Where does your brand play? How does it win?
These are two of the most important questions in defining your brand strategy. It’s a matter of positioning and focusing your business.
A company that defines where it plays and how it wins can create a substantial competitive advantage. They appear to always be one step ahead while their competition is duking it out over features, price, and relationships.
As Wayne Gretzky famously said, “A good hockey player plays where the puck is. A great hockey player plays where the puck is going to be.”
When you define where to play and how to win your brand will be where the customer is going to be.
Choose Your Playfield
Focus your brand by deciding where you will play: market segments, business needs, distribution channels, or verticals.
Roger Martin’s book, Playing To Win, has been influential on my thinking in this area. He writes, “Focus is a crucial winning attribute. Attempting to be all things to all customers tends to result in underserving everyone. Even the strongest company or brand will be positioned to serve some customers better than others.”
How can you segment your marketplace, product categories, or customers to serve a clear group that plays to your firm’s strengths? Who can you serve better than anyone else?
Commit To Win
Choosing the right playing field is only part of the branding equation. How are you going to win on that playing field?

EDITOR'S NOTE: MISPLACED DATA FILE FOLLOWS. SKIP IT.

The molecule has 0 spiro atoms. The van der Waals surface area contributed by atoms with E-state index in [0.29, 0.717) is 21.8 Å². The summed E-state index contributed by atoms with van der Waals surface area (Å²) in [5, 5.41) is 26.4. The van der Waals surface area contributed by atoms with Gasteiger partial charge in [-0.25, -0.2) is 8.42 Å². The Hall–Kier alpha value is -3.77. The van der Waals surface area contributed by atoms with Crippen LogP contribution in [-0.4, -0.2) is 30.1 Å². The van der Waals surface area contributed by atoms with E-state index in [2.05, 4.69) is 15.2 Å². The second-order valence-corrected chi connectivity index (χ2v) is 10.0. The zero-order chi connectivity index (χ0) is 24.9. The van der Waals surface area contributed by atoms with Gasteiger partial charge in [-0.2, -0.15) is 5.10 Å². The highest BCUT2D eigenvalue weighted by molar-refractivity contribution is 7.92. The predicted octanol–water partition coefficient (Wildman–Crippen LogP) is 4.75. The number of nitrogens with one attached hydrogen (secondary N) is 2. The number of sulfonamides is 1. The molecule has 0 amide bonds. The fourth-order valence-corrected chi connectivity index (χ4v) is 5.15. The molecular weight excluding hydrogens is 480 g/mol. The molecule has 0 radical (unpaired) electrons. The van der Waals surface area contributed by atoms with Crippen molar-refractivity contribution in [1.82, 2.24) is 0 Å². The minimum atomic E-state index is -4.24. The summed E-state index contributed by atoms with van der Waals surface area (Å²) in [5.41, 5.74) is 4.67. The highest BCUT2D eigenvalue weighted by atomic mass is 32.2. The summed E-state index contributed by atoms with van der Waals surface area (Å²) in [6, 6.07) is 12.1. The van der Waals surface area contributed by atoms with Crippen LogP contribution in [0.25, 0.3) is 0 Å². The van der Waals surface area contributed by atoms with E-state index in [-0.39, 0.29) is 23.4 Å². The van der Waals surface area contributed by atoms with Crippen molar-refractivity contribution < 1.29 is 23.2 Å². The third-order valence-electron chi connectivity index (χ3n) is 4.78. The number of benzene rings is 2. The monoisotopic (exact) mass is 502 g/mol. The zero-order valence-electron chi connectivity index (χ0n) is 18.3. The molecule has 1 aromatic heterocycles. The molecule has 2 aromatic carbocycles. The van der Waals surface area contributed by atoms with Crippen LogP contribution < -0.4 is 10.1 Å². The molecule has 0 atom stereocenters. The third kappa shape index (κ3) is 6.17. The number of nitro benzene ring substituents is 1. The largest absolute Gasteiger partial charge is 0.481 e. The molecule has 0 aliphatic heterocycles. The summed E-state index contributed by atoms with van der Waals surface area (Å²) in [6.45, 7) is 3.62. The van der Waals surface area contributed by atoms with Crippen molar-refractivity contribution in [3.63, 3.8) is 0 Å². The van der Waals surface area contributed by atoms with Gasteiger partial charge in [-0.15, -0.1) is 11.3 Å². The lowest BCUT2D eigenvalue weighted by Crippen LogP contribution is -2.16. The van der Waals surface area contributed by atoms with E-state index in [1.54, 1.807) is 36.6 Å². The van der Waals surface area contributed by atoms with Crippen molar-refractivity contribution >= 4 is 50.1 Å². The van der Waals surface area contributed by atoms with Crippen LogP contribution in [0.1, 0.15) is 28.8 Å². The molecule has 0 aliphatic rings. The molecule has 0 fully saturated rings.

Another book I refer to frequently is Crossing the Chasm by Geoffrey Moore. It argues, “Target a specific niche market as your point of attack and focus all your resources on achieving the dominant leadership position in that segment.”
Moore takes the idea of the playing field — a niche market — and emphasizes focus. Choose your market and commit to it. Put everything on the line to win.
Moore continues, “If you are committing an act of aggression [working to be the dominant player in your niche], you’d better have the force to back it up. Or, to put this in terms closer to our immediate topic, marketing is warfare — not wordfare.”
Generalists and Dabblers Never Win
The easy decision for a company is to accept any customer that walks in the door. If someone is willing to pay them they take it — the perception is revenue is revenue.
But not all customers are good customers, and not all market segments are the right segments. Sticky Brands set the conditions for success by making deliberate decisions of where to play and how to win.
Wayne Gretzky had it figured out. He played where the puck was going to be. He wasn’t concerned with where everyone else was skating. He played his own game. He played to his strengths and became “The Great One.”
You have a similar opportunity for your brand. Make the decisions now of where your brand plays, how it wins, and then commit every resource to achieve that victory.